National insecurity

From the Mediterranean to the Indian Ocean, the armed forces of the states located in the world's most intense conflict zone are stacked together like a dangerous house of cards. They plan, plot and puzzle, as embattled military establishments always do. Yet the most important decisions are arguably those that face the army least often mentioned in discussion - that of Pakistan.

For the Pakistani army has to decide how to save itself and the country it has dominated for so long. In the struggle across the region, it could even be said that decisions made in Rawalpindi, the army's headquarters, may turn out to be more important than those made in Washington, Baghdad, Tehran or Tel Aviv. And this army is highly autonomous. It has frequently been the government, and remains by far the most powerful institution in the country.

The regional war on whose name nobody can agree - terror, occupation, invasion - has shifted its shape in recent years. In western eyes, anyway, it was in the beginning about Afghanistan, then Iraq was its epicentre, until the focus shifted to Iran and its nuclear ambitions, and then back to Afghanistan. Pakistan always figured when Afghanistan was in the spotlight because failure to deal effectively with the Taliban and al-Qaida in the border areas puts Nato forces at a disadvantage. Pakistan was seen as a dimension of the Afghan problem, and was again presented in those terms yesterday when the prime minister, Yousaf Raza Galani, assured George Bush in Washington that Pakistan would strive to secure the Afghan border.

Now you could put it the other way round. As insurgents have moved from the border strip to some settled areas of Pakistan in recent months, it is at least an open question as to which country is the sideshow and which the main event. Without demonising these movements - which mix tribalism, jihadism, Pashtun national feeling and criminality, and are also the product of social breakdown resulting from decades of war - it cannot be right that parts of Pakistan are ruled by parallel governments, judged by parallel courts, and make war on their own terms whenever they wish. Militants are even now encroaching on the environs of Peshawar, the capital of the North-West Frontier Province. In Mohmand, the Taliban controls economic enterprises. The number of foreign fighters entering Pakistan is said to be now much higher than those entering Iraq. And they are coming to Pakistan not only to fight in Afghanistan, but in Pakistan itself.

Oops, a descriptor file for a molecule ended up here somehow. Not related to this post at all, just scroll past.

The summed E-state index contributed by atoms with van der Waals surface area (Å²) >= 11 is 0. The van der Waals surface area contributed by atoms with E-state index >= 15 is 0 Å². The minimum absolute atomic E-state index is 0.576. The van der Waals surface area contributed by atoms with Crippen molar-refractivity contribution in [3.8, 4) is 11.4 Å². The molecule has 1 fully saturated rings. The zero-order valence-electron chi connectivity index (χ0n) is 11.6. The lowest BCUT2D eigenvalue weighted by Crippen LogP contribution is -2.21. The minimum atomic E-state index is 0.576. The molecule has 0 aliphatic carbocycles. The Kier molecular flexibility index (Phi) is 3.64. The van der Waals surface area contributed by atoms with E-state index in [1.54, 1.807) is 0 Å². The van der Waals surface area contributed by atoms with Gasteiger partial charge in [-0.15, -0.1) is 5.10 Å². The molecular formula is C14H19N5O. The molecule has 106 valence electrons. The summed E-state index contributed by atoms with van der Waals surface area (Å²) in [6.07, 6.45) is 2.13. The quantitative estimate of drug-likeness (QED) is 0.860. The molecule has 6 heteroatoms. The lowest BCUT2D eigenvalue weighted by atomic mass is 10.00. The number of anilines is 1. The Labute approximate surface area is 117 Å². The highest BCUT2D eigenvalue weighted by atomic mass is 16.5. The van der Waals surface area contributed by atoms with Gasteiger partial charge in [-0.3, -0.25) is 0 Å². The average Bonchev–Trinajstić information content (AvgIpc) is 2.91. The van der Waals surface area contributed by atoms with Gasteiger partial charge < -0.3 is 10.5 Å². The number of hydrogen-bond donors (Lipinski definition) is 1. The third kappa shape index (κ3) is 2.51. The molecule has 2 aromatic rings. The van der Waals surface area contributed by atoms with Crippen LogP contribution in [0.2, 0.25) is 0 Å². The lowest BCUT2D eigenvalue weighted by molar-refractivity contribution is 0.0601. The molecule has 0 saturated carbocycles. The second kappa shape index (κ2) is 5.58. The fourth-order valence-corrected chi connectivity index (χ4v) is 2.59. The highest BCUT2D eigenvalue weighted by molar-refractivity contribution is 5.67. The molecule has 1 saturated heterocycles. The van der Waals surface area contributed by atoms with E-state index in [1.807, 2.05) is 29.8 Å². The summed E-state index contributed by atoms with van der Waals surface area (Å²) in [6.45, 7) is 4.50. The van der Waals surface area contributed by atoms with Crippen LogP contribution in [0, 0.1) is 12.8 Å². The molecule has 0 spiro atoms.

The Pakistani army, however, is still following a strategy of negotiations and ceasefires, punctuated by well-signalled and often bloodless sweeps by the local Frontier Corps. True, this is also the policy of the new national government and of the Peshawar provincial government. It is also true that heavy-handed military operations are not the best counter to insurgency. But in the army's case, the softly, softly approach has been shaped by the defeats and setbacks it suffered in earlier efforts to deal with insurgents and by its own involvement in backing extremist movements. Such movements were useful tools in the confrontation with India in Kashmir, and in influencing events in Afghanistan.

It is less a question of the army's tactical choices than of whether it still cannot give up the idea of "keeping" the militant movements as a card in future conflicts. But the militants are out of control. They tried to kill Parvez Musharraf, they probably killed Benazir Bhutto, they have bombed army offices and even the headquarters of Inter-Services Intelligence. The attempt to outwit India, the rationale of the Pakistani armed forces since independence, is outdated. As Ahmed Rashid says in his book on the regional crisis, Descent into Chaos: "The army's insecurity ... has now come full circle, for Pakistan's very future is at stake as extremists threaten to undermine Pakistan itself."

That threat comes at a time when Pakistan is otherwise in a process of renewal, as evidenced by the success of liberal and secular candidates in recent elections. An expanding urban middle class wants a new kind of country, and feudal and tribal dominance in rural areas is fading. Overprivileged and muddle-headed, the army needs to follow suit. If it does so, the moment of opportunity for extremism in Pakistan will be brief - and that could have a transforming effect on the rest of the region.

Martin Woollacott